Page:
A Hungry Faith

By Guest Blogger Debbie Chalik

Faith and Personal Conversion: A Journey of Truth and Promise

When I joined the Catholic Church on November 11, 1984, it was the beginning of a wonderful journey, a journey that began with just one element: a feeling that what I experienced at Mass was somehow very real. To say that I started out with only the most basic of Catholic instruction is certainly true, but the limited scope of my basics was just a beginning. The process of going from instinct to foundation is my conversion story.

The priest who provided my instruction was a man to be admired and appreciated. He was a comical, yet sincere, elderly priest with a delightful Irish accent and a true heart of gold. Nevertheless, I came away with a minimal understanding of the truths of the Catholic Church. Logically, I knew that six weeks was not enough time to learn it all, I knew my path to stronger faith and knowledge was my own responsibility. I was never tempted to blame my teacher. Over time, I genuinely learned to embrace the process and became a true seeker, or should I say a seeker of truth.

Word Lover

As a seeker, I decided to join a Bible study. At that time, my only option was a “non-denominational” study held at a local Protestant church. I fell in love with the Bible, with the thrill of study, and my new found friends in faith, and I took great care to diligently complete my lesson each week. Over time, I began to realize that the study we used included occasional pointed jabs at the Catholic Church. Raised in the Methodist Church, I don’t remember ever hearing condemnation of another religion at home or at church. The comments felt anti-Christian. Since it was all new to me, I quietly listened.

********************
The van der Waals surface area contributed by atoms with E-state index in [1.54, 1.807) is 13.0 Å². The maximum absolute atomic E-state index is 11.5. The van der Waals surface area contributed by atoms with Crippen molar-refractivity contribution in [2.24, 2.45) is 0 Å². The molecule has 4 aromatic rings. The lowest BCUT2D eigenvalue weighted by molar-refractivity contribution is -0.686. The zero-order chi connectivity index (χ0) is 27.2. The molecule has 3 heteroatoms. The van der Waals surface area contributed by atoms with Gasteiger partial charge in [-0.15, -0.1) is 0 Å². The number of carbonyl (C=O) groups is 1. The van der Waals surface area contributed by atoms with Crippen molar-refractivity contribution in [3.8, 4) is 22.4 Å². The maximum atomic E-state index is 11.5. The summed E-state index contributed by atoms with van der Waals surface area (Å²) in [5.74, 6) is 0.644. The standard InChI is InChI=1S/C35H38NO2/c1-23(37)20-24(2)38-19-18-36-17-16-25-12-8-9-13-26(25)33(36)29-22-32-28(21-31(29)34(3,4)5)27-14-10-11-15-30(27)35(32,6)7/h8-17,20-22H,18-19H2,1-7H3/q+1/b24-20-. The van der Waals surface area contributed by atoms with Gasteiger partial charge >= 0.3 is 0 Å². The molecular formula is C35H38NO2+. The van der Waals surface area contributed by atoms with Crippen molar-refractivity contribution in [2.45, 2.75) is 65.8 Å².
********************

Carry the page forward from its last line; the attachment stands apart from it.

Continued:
Deeper Waters

But I didn’t stop there, and thus the journey began. I wanted to find out what the Catholic Church had to say for herself, so I opened my copy of the “Catechism of the Catholic Church” (yes, I did have one but had never cracked the cover). There I found it – the truths of the faith expressed in the wisdom of the authors, in the scripture passages that so poetically describe what we believe, and, most of all, in a concrete and accessible manner. Little did the leader of my group realize that her attempts to drive me away from the Catholic Church drew me instead ever-nearer to her ancient truths and unbelievable beauty. Eventually, I could no longer be a part of the study and face constant objections and misinformation. The objections came from a misguided understanding of Catholicism – I was sad to leave.

Today, there are abundant resources for Catholic seekers: faithful, convert, revert, or cradle Catholic. What we learn in our childhood or as a new Catholic is just the beginning. The reality is that seeking the Catholic truths with adult eyes takes a commitment to learn, to participate, and (most important of all) to constantly pray. But I didn’t (and still don’t) find this journey a difficult road to follow. My heart is convinced this commitment promises great reward. “Keep on doing the things that you have learned and received and heard and seen in me, and the God of peace will be with you.”  Philippians 3:9

This entry was posted in Faith Reflections. Bookmark the permalink.

Leave a Reply

Fill in your details below or click an icon to log in:

WordPress.com Logo

You are commenting using your WordPress.com account. Log Out /  Change )

Twitter picture

You are commenting using your Twitter account. Log Out /  Change )

Facebook photo

You are commenting using your Facebook account. Log Out /  Change )

Connecting to %s